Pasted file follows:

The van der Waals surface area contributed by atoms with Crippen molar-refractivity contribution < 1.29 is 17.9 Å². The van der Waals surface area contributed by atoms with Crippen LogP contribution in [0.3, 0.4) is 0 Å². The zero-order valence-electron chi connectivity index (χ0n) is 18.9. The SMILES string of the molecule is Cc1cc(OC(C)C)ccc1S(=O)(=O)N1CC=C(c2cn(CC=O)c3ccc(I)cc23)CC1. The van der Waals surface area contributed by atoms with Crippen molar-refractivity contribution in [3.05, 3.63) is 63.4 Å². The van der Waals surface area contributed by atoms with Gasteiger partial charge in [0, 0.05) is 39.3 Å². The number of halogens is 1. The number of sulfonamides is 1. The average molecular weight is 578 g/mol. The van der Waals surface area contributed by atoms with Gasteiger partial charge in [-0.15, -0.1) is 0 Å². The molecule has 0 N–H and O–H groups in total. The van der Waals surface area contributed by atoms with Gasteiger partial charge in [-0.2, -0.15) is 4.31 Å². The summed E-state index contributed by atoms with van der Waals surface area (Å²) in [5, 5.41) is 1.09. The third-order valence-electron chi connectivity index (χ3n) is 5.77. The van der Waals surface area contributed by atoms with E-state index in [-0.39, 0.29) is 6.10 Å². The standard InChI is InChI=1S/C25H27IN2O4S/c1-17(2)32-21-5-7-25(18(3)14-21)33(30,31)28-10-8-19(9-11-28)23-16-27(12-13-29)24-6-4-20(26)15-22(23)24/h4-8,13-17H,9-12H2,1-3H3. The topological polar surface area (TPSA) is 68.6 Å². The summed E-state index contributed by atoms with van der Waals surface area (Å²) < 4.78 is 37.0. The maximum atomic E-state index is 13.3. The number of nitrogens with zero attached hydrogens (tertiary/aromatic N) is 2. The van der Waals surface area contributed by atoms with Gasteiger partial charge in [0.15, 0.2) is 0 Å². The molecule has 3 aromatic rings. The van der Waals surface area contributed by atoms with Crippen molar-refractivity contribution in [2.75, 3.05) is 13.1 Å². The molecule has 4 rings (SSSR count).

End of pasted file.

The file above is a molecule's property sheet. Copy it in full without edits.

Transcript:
The van der Waals surface area contributed by atoms with Crippen molar-refractivity contribution < 1.29 is 17.9 Å². The van der Waals surface area contributed by atoms with Crippen LogP contribution in [0.3, 0.4) is 0 Å². The zero-order valence-electron chi connectivity index (χ0n) is 18.9. The SMILES string of the molecule is Cc1cc(OC(C)C)ccc1S(=O)(=O)N1CC=C(c2cn(CC=O)c3ccc(I)cc23)CC1. The van der Waals surface area contributed by atoms with Crippen molar-refractivity contribution in [3.05, 3.63) is 63.4 Å². The van der Waals surface area contributed by atoms with Gasteiger partial charge in [0, 0.05) is 39.3 Å². The number of halogens is 1. The number of sulfonamides is 1. The average molecular weight is 578 g/mol. The van der Waals surface area contributed by atoms with Gasteiger partial charge in [-0.15, -0.1) is 0 Å². The molecule has 0 N–H and O–H groups in total. The van der Waals surface area contributed by atoms with Gasteiger partial charge in [-0.2, -0.15) is 4.31 Å². The summed E-state index contributed by atoms with van der Waals surface area (Å²) in [5, 5.41) is 1.09. The third-order valence-electron chi connectivity index (χ3n) is 5.77. The van der Waals surface area contributed by atoms with E-state index in [-0.39, 0.29) is 6.10 Å². The standard InChI is InChI=1S/C25H27IN2O4S/c1-17(2)32-21-5-7-25(18(3)14-21)33(30,31)28-10-8-19(9-11-28)23-16-27(12-13-29)24-6-4-20(26)15-22(23)24/h4-8,13-17H,9-12H2,1-3H3. The topological polar surface area (TPSA) is 68.6 Å². The summed E-state index contributed by atoms with van der Waals surface area (Å²) < 4.78 is 37.0. The maximum atomic E-state index is 13.3. The number of nitrogens with zero attached hydrogens (tertiary/aromatic N) is 2. The van der Waals surface area contributed by atoms with Gasteiger partial charge in [0.15, 0.2) is 0 Å². The molecule has 3 aromatic rings. The van der Waals surface area contributed by atoms with Crippen molar-refractivity contribution in [2.75, 3.05) is 13.1 Å². The molecule has 4 rings (SSSR count).